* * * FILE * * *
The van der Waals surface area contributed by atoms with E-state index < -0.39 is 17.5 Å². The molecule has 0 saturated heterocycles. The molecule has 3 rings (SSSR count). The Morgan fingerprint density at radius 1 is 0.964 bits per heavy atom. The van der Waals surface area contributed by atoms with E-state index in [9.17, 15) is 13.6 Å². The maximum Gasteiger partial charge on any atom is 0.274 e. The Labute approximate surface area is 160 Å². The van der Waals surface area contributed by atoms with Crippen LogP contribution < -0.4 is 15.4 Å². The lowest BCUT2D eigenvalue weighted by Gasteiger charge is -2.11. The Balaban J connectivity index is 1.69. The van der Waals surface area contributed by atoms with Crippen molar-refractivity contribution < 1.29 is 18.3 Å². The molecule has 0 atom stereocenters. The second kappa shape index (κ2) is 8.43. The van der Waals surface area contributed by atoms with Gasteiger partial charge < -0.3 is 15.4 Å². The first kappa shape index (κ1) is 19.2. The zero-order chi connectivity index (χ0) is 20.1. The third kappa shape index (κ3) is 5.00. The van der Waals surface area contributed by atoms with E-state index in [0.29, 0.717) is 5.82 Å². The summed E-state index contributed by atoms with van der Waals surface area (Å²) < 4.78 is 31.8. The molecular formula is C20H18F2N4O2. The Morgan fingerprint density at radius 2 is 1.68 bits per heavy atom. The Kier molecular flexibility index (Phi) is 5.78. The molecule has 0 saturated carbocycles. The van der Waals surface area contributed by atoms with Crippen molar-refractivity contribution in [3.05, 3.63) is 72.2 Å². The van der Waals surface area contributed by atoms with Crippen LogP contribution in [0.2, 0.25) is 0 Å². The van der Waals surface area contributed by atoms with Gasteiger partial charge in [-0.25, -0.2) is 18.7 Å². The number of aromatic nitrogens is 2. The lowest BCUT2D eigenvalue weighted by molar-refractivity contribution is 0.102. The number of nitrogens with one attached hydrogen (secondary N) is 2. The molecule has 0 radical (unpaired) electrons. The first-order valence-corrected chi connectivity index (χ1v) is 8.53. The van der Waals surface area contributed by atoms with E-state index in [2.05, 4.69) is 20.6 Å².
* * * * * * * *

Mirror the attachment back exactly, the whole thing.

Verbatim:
The van der Waals surface area contributed by atoms with E-state index < -0.39 is 17.5 Å². The molecule has 0 saturated heterocycles. The molecule has 3 rings (SSSR count). The Morgan fingerprint density at radius 1 is 0.964 bits per heavy atom. The van der Waals surface area contributed by atoms with E-state index in [9.17, 15) is 13.6 Å². The maximum Gasteiger partial charge on any atom is 0.274 e. The Labute approximate surface area is 160 Å². The van der Waals surface area contributed by atoms with Crippen LogP contribution < -0.4 is 15.4 Å². The lowest BCUT2D eigenvalue weighted by Gasteiger charge is -2.11. The Balaban J connectivity index is 1.69. The van der Waals surface area contributed by atoms with Crippen molar-refractivity contribution < 1.29 is 18.3 Å². The molecule has 0 atom stereocenters. The second kappa shape index (κ2) is 8.43. The van der Waals surface area contributed by atoms with Gasteiger partial charge < -0.3 is 15.4 Å². The first kappa shape index (κ1) is 19.2. The zero-order chi connectivity index (χ0) is 20.1. The third kappa shape index (κ3) is 5.00. The van der Waals surface area contributed by atoms with E-state index in [0.29, 0.717) is 5.82 Å². The summed E-state index contributed by atoms with van der Waals surface area (Å²) < 4.78 is 31.8. The molecular formula is C20H18F2N4O2. The Morgan fingerprint density at radius 2 is 1.68 bits per heavy atom. The Kier molecular flexibility index (Phi) is 5.78. The molecule has 0 saturated carbocycles. The van der Waals surface area contributed by atoms with Crippen molar-refractivity contribution in [3.05, 3.63) is 72.2 Å². The van der Waals surface area contributed by atoms with Crippen LogP contribution in [0.2, 0.25) is 0 Å². The van der Waals surface area contributed by atoms with Gasteiger partial charge in [-0.25, -0.2) is 18.7 Å². The number of aromatic nitrogens is 2. The lowest BCUT2D eigenvalue weighted by molar-refractivity contribution is 0.102. The number of nitrogens with one attached hydrogen (secondary N) is 2. The molecule has 0 radical (unpaired) electrons. The first-order valence-corrected chi connectivity index (χ1v) is 8.53. The van der Waals surface area contributed by atoms with E-state index in [2.05, 4.69) is 20.6 Å².